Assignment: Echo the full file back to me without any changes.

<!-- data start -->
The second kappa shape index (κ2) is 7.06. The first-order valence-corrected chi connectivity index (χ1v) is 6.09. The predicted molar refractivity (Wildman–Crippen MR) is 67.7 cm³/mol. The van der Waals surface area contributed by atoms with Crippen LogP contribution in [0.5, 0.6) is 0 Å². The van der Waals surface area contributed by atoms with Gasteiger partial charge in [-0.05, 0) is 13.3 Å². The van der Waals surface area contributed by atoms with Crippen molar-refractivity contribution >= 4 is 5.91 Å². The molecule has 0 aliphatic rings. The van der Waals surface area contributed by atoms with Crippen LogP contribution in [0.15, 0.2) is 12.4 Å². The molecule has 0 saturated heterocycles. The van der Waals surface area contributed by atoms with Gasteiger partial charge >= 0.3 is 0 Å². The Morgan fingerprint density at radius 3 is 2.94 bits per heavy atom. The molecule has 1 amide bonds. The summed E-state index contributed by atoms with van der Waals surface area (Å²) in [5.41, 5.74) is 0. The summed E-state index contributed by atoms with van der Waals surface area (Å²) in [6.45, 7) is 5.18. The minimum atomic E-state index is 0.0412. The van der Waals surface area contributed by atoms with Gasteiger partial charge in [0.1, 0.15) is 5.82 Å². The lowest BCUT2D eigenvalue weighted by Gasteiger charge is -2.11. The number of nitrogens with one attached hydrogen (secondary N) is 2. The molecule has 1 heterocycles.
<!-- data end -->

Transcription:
The second kappa shape index (κ2) is 7.06. The first-order valence-corrected chi connectivity index (χ1v) is 6.09. The predicted molar refractivity (Wildman–Crippen MR) is 67.7 cm³/mol. The van der Waals surface area contributed by atoms with Crippen LogP contribution in [0.5, 0.6) is 0 Å². The van der Waals surface area contributed by atoms with Gasteiger partial charge in [-0.05, 0) is 13.3 Å². The van der Waals surface area contributed by atoms with Crippen molar-refractivity contribution >= 4 is 5.91 Å². The molecule has 0 aliphatic rings. The van der Waals surface area contributed by atoms with Crippen LogP contribution in [0.15, 0.2) is 12.4 Å². The molecule has 0 saturated heterocycles. The van der Waals surface area contributed by atoms with Gasteiger partial charge >= 0.3 is 0 Å². The Morgan fingerprint density at radius 3 is 2.94 bits per heavy atom. The molecule has 1 amide bonds. The summed E-state index contributed by atoms with van der Waals surface area (Å²) in [5.41, 5.74) is 0. The summed E-state index contributed by atoms with van der Waals surface area (Å²) in [6.45, 7) is 5.18. The minimum atomic E-state index is 0.0412. The van der Waals surface area contributed by atoms with Gasteiger partial charge in [0.1, 0.15) is 5.82 Å². The lowest BCUT2D eigenvalue weighted by Gasteiger charge is -2.11. The number of nitrogens with one attached hydrogen (secondary N) is 2. The molecule has 1 heterocycles.